The truth is my garden is essential to my sense of normalcy during an unnatural time. I know the snapdragons I planted last fall will bloom as they do every spring, the roses will bud, some plants will thrive, others will not. It’s a comfort to know that no matter what, the natural order of things will continue.

I hope your garden gives you peace now too.

By Kris Blevons

Guidelines for shopping at Oak Street Garden Shop:

1. Wear a mask or other face covering. Even if you feel well, you may be asymptomatic and unknowingly pass on this extremely contagious virus. Do this for others – including employees who must interact with a lot of people all day, every day.
2. Maintain social distance of 6’ – Yes, this is weird, it doesn’t come naturally, but it is very, very important. Don’t let your guard down – we’ve seen people casually walking by each other. Social Distance!
3. Please don’t congregate in one spot – you might not notice other people wanting to look at plants near you.
4. Leave your pets at home. Much as we love to see them, it adds to the difficulty of moving through the nursery. Trust us, they’ll get extra treats after this virus is past us!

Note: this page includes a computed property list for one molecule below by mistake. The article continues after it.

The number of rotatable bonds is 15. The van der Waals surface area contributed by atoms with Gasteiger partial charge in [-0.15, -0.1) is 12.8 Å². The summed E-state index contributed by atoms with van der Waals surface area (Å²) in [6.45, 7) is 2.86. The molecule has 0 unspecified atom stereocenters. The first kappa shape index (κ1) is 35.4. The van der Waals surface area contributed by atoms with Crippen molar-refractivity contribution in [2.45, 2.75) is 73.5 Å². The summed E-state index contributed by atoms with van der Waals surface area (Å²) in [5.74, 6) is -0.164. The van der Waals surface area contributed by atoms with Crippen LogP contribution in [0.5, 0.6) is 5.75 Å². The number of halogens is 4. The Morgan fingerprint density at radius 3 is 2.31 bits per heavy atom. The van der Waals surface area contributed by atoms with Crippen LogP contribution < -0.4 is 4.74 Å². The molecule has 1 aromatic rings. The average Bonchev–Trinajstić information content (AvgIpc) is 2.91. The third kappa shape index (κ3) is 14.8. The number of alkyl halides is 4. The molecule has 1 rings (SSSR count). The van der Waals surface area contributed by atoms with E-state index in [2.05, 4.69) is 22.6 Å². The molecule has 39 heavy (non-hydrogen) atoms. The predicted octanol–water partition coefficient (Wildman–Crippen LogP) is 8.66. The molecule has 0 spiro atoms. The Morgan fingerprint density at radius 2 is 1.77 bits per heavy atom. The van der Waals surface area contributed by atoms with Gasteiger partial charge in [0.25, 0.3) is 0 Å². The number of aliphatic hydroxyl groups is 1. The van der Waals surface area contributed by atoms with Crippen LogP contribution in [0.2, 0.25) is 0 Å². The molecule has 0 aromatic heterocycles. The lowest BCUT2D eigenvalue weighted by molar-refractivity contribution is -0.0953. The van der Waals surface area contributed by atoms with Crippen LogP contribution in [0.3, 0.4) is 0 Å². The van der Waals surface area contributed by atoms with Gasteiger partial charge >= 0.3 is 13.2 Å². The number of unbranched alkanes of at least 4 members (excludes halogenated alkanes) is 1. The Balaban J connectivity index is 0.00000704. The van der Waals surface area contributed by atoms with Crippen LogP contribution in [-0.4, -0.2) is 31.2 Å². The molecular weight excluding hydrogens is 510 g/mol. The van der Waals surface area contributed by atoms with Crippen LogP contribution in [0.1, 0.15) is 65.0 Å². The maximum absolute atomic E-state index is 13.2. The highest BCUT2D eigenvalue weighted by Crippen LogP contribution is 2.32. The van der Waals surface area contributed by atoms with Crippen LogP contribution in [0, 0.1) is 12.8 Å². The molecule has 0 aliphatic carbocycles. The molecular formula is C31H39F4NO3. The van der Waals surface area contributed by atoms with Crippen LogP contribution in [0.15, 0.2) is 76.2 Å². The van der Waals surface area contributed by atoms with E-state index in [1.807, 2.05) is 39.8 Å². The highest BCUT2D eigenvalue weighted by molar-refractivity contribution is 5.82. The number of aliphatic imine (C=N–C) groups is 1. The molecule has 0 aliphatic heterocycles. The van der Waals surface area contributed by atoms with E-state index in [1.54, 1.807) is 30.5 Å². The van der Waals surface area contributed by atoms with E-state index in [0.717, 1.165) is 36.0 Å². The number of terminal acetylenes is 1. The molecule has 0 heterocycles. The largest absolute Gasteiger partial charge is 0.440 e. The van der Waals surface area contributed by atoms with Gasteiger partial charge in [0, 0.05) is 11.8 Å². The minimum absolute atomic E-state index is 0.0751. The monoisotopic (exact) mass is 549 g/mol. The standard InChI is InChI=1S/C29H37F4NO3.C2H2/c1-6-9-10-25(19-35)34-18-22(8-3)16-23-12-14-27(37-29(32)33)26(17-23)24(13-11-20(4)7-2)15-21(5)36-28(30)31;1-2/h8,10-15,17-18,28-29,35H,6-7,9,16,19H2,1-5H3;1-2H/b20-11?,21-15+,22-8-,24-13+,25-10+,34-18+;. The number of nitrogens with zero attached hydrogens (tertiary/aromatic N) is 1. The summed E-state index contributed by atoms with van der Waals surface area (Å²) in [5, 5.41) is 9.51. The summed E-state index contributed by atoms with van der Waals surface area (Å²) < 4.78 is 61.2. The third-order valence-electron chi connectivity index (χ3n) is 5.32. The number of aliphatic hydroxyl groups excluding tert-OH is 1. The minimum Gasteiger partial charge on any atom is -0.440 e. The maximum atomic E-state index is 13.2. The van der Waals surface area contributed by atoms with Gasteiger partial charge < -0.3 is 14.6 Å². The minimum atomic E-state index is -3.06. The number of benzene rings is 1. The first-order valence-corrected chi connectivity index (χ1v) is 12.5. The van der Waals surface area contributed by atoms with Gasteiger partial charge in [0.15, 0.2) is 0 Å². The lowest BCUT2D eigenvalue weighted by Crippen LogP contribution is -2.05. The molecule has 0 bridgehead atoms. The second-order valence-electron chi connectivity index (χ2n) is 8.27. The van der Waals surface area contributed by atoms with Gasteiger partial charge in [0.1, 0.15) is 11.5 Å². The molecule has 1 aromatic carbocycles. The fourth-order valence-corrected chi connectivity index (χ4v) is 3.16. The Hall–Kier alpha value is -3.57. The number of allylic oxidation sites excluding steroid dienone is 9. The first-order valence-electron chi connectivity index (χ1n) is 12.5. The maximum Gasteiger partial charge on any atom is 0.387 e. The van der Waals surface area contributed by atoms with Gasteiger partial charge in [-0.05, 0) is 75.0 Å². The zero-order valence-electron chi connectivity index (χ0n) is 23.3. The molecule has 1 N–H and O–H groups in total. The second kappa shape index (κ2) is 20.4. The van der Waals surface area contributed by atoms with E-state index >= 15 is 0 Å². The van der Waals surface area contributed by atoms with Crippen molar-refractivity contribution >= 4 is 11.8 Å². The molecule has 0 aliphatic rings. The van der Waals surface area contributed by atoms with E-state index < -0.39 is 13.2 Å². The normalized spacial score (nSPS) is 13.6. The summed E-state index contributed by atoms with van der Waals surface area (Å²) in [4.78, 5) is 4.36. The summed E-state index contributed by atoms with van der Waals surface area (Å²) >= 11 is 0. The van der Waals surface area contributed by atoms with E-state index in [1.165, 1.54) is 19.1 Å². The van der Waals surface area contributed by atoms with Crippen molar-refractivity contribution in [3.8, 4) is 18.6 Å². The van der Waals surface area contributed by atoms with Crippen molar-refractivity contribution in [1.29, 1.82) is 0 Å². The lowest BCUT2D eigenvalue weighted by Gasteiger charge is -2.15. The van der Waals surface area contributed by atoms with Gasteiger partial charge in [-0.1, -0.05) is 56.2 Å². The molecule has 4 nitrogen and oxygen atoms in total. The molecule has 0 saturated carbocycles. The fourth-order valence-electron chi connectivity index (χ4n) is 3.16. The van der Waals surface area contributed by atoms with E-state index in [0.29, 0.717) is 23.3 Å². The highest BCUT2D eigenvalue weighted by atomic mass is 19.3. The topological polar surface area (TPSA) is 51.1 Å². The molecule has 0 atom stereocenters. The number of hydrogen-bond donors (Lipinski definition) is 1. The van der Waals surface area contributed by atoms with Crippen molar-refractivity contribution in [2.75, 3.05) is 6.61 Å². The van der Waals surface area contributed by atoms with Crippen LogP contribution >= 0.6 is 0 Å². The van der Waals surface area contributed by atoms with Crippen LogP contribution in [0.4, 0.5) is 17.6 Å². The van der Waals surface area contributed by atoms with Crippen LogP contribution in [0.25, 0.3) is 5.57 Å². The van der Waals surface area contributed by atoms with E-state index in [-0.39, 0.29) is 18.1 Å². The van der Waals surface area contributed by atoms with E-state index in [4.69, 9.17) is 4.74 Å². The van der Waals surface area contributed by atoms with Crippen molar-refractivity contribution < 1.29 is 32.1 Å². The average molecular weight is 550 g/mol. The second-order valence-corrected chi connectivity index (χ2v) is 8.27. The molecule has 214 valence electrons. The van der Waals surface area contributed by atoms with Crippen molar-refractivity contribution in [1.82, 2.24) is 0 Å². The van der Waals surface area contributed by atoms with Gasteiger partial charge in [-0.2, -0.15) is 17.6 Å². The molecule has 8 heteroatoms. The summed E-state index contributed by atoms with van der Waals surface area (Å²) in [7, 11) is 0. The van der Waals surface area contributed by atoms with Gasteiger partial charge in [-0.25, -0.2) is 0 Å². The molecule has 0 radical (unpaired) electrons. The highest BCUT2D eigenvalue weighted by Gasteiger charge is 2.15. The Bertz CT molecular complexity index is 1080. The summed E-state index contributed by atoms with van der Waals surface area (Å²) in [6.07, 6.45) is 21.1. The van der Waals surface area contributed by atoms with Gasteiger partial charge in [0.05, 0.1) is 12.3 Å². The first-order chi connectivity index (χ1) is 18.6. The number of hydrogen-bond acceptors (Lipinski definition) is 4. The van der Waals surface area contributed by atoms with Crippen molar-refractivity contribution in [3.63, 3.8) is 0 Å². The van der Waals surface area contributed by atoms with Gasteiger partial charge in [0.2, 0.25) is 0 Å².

5. Leave children at home. Even in the best of times it’s hard to keep track of a little one while you’re trying to shop, and they may even be an innocent carrier of the virus.
6. Limit your party to no more than 2 people. Remember, others will also be trying to shop and social distance in the area.
7. Be aware of others around you, and shop efficiently. Put all plants by your car, or if you’re parked on the side in an open area on that end of the nursery. We will get your credit card information there when you’re ready.